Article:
If one inscribed each of the platonic solids in the unit sphere, what can be said about the surface areas? Is it a monotonic sequence? Does any "meaningful" (see paragraph below) continuous (or discrete) function $f(n)$, n the number of faces, outputting the inscribed area exist?

By "meaningful", I mean not just curve-fitting, but something that is significant for values of n other than 4, 6, 8, 12, or 20, even though there are no platonic solids for these other values of n. The most obvious thing in this category is that $f(n) \rightarrow 4\pi$ as $n \rightarrow \infty$.

I'm not sure exactly $\textbf{how}$ this significance would occur. I guess I'm wondering if you could discover other patterns that exist. Starting places might be properties involving n even or odd, prime, a Fermat number, or perhaps having the inscribable solid be as close as possible to regular (whatever that means), non-convex, etc.?

Related questions:

Strong equidistribution of points on the n-sphere

What property of certain regular polygons allows them to be faces of the Platonic Solids?

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    $\begingroup$ The surface areas of the solids in question are $8/\sqrt{3}\approx 4.6188$ for the tetrahedron, $8$ for the cube, $4\sqrt{3} \approx 6.9282$ for the octahedron, $2\sqrt{50-10\sqrt{5}}\approx 10.5146$ for the dodecahedron, and $2\sqrt{3}(5-\sqrt{5})\approx 9.5745$ for the icosahedron. The sphere itself has a surface area of $4\pi \approx 12.5664$. $\endgroup$ – Jim Belk Jul 2 '15 at 19:06
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    $\begingroup$ In particular, note that the surface area is an increasing function of the number of vertices, not the number of faces. $\endgroup$ – Jim Belk Jul 2 '15 at 19:17

The Platonic solids are best viewed as consisting of two families – those with triangular faces (the tetrahedron, the octahedron and the icosahedron), which for given edge count have maximal number of faces and minimal number of vertices, and their duals (the tetrahedron, the cube and the dodecahedron), in which three faces meet at each vertex and which for given edge count have maximal number of vertices and minimal number of faces. (The tetrahedron appears in both families because it's self-dual.)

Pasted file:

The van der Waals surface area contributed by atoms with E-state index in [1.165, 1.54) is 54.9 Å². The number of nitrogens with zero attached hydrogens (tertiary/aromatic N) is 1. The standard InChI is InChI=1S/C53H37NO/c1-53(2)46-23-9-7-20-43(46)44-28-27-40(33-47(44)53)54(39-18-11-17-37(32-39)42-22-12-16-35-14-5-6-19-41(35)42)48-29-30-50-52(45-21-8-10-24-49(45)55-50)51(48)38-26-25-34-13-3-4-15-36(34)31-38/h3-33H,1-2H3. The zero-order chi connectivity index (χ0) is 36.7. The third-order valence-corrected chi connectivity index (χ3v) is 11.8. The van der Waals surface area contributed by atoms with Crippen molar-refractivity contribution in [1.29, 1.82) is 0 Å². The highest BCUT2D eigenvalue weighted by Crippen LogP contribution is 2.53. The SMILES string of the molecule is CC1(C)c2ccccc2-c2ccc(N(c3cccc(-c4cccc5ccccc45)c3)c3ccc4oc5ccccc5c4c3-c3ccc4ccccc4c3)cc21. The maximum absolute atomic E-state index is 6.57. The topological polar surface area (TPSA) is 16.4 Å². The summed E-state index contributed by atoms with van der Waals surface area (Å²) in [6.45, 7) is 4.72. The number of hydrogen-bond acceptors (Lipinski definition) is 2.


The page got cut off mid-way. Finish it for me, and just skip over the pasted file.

For each of these families, we can derive a formula of the sort you're looking for. In both cases, we'll need the area and the solid angle of a regular polygon inscribed in a sphere. Consider a regular $N$-gon as consisting of $N$ triangles formed by its centre and the $N$ pairs of neighbouring vertices. Let $r$ be the distance from the centre to the vertices. Then each such triangle has area


and the $N$-gon has $N$ times that area. The solid angle $\Omega$ subtended by the triangle can be calculated from the dihedral angles of the tetrahedron it forms with the origin (see Wikipedia), namely as the excess over $\pi$ of the sum of the three dihedral angles at the origin. The calculation is a bit of a mess but leads to a nice result: If we want $n$ of these $N$-gons to subtend the solid angle $4\pi$ of the sphere, we need

$$ \sqrt{1-r^2}=\frac{\tan\left(\frac\pi N-\frac{2\pi}{Nn}\right)}{\tan\frac\pi N}\;. $$

Solving this for $r$, substituting into the first equation and multiplying by $Nn$ to get the total area of the polyhedron yields

$$ \begin{eqnarray} A(n,N)&=&\frac{Nn}2\left(1-\left(\frac{\tan\left(\frac\pi N-\frac{2\pi}{Nn}\right)}{\tan\frac\pi N}\right)^2\right)\sin\frac{2\pi}N\\ &=&\frac{Nn\cos^2\frac\pi N}{\tan\frac\pi N}\left(\tan^2\frac\pi N-\tan^2\left(\frac\pi N-\frac{2\pi}{Nn}\right)\right)\;. \end{eqnarray} $$

Now we can apply this to the two families of Platonic solids. For the first one, the one with triangles, we have $N=3$, and

$$ A_1(n)=A(n,3)=\frac{\sqrt3}4n\left(3-\tan^2\left(\frac\pi 3-\frac{2\pi}{3n}\right)\right)\;. $$

For the three actual Platonic solids in this family, this yields

$$ \begin{array}{c|c|c|c} n&\text{name}&A_1(n)&\simeq\\ \hline 4&\text{tetrahedron}&8\,/\sqrt3&4.6188\\ 8&\text{octahedron}&4\sqrt3&6.9282\\ 20&\text{icosahedron}&2\sqrt3\left(5-\sqrt5\right)&9.5745\\ \end{array} $$

For the second family, we need to first determine $N$ as a function of $n$. In this family, three faces meet at each vertex, so the numbers $v$, $e$ and $f$ of vertices, edges and faces are given by $3v=Nn$, $2e=Nn$ and $f=n$, respectively. Then by Euler's polyhedron formula, $Nn/3-Nn/2+n=2$, so $N=6-12/n$. Thus, for this family we have

$$ \begin{eqnarray} A_2(n)&=&A\left(n,6-\frac{12}n\right)\\ &=&\frac{6(n-2)\cos^2\left(\frac\pi6\frac n{n-2}\right)}{\tan\left(\frac\pi6\frac n{n-2}\right)}\left(\tan^2\left(\frac\pi6\frac n{n-2}\right)-\tan^2\left(\frac\pi6\frac n{n-2}-\frac\pi{3(n-2)}\right)\right)\;. \end{eqnarray} $$

For the three actual Platonic solids in this family, this yields

$$ \begin{array}{c|c|c|r} n&\text{name}&A_2(n)&\simeq\\ \hline 4&\text{tetrahedron}&8\,/\sqrt3&4.6188\\ 6&\text{cube}&8&8.0000\\ 12&\text{dodecahedron}&2\sqrt{10\left(5-\sqrt5\right)}&10.5146\\ \end{array} $$

Here's a plot of $A_1(n)$ (in blue), $A_2(n)$ (in red) and the area $4\pi$ of the sphere (in green):

plot of polyhedron surface areas as a function of face count

The second family, with maximal number of vertices and minimal number of faces for given edge count, converges much faster than the first, which is related to what Jim pointed out in a comment, that for the five Platonic solids taken together, the area increases with the number of vertices, not with the number of faces.


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